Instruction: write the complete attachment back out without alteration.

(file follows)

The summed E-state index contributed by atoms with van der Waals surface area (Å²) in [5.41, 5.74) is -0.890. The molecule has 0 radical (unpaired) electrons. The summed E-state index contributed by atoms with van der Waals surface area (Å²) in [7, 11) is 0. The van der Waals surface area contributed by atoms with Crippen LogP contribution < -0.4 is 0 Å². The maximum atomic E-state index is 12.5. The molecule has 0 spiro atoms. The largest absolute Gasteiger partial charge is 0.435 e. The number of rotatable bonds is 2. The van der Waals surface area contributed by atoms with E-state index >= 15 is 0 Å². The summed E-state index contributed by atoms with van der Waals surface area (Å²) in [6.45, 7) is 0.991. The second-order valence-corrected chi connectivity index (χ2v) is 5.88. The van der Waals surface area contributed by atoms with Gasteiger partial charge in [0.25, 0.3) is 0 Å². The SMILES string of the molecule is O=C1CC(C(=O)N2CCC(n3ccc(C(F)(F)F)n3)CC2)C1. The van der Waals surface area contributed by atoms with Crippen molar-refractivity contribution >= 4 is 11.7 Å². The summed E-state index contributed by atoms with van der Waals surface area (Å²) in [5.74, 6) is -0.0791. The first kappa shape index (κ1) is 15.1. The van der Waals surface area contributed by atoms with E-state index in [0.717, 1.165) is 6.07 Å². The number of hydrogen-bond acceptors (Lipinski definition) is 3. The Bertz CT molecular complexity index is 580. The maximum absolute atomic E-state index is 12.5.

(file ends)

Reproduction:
The summed E-state index contributed by atoms with van der Waals surface area (Å²) in [5.41, 5.74) is -0.890. The molecule has 0 radical (unpaired) electrons. The summed E-state index contributed by atoms with van der Waals surface area (Å²) in [7, 11) is 0. The van der Waals surface area contributed by atoms with Crippen LogP contribution < -0.4 is 0 Å². The maximum atomic E-state index is 12.5. The molecule has 0 spiro atoms. The largest absolute Gasteiger partial charge is 0.435 e. The number of rotatable bonds is 2. The van der Waals surface area contributed by atoms with E-state index >= 15 is 0 Å². The summed E-state index contributed by atoms with van der Waals surface area (Å²) in [6.45, 7) is 0.991. The second-order valence-corrected chi connectivity index (χ2v) is 5.88. The van der Waals surface area contributed by atoms with Gasteiger partial charge in [0.25, 0.3) is 0 Å². The SMILES string of the molecule is O=C1CC(C(=O)N2CCC(n3ccc(C(F)(F)F)n3)CC2)C1. The van der Waals surface area contributed by atoms with Crippen molar-refractivity contribution >= 4 is 11.7 Å². The summed E-state index contributed by atoms with van der Waals surface area (Å²) in [5.74, 6) is -0.0791. The first kappa shape index (κ1) is 15.1. The van der Waals surface area contributed by atoms with E-state index in [0.717, 1.165) is 6.07 Å². The number of hydrogen-bond acceptors (Lipinski definition) is 3. The Bertz CT molecular complexity index is 580. The maximum absolute atomic E-state index is 12.5.